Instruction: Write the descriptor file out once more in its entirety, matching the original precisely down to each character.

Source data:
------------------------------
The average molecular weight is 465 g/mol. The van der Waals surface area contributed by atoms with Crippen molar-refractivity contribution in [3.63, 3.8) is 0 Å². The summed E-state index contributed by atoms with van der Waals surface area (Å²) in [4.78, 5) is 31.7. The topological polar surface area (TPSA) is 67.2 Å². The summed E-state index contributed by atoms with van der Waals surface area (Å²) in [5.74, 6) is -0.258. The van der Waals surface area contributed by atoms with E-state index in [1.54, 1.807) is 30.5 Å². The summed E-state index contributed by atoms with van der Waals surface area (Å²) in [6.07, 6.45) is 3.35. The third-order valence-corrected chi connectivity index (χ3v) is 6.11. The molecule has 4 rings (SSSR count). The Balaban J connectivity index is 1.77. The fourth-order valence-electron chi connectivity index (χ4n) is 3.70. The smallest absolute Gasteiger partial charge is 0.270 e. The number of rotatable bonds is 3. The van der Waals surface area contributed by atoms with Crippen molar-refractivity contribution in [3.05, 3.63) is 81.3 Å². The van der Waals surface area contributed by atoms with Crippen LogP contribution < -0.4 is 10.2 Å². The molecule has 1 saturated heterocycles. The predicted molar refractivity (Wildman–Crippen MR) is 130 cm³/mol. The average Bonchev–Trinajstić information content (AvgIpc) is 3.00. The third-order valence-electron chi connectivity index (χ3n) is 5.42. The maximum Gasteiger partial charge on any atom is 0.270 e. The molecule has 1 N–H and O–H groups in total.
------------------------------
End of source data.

The average molecular weight is 465 g/mol. The van der Waals surface area contributed by atoms with Crippen molar-refractivity contribution in [3.63, 3.8) is 0 Å². The summed E-state index contributed by atoms with van der Waals surface area (Å²) in [4.78, 5) is 31.7. The topological polar surface area (TPSA) is 67.2 Å². The summed E-state index contributed by atoms with van der Waals surface area (Å²) in [5.74, 6) is -0.258. The van der Waals surface area contributed by atoms with E-state index in [1.54, 1.807) is 30.5 Å². The summed E-state index contributed by atoms with van der Waals surface area (Å²) in [6.07, 6.45) is 3.35. The third-order valence-corrected chi connectivity index (χ3v) is 6.11. The molecule has 4 rings (SSSR count). The Balaban J connectivity index is 1.77. The fourth-order valence-electron chi connectivity index (χ4n) is 3.70. The smallest absolute Gasteiger partial charge is 0.270 e. The number of rotatable bonds is 3. The van der Waals surface area contributed by atoms with Crippen molar-refractivity contribution in [3.05, 3.63) is 81.3 Å². The van der Waals surface area contributed by atoms with Crippen LogP contribution < -0.4 is 10.2 Å². The molecule has 1 saturated heterocycles. The predicted molar refractivity (Wildman–Crippen MR) is 130 cm³/mol. The average Bonchev–Trinajstić information content (AvgIpc) is 3.00. The third-order valence-electron chi connectivity index (χ3n) is 5.42. The maximum Gasteiger partial charge on any atom is 0.270 e. The molecule has 1 N–H and O–H groups in total.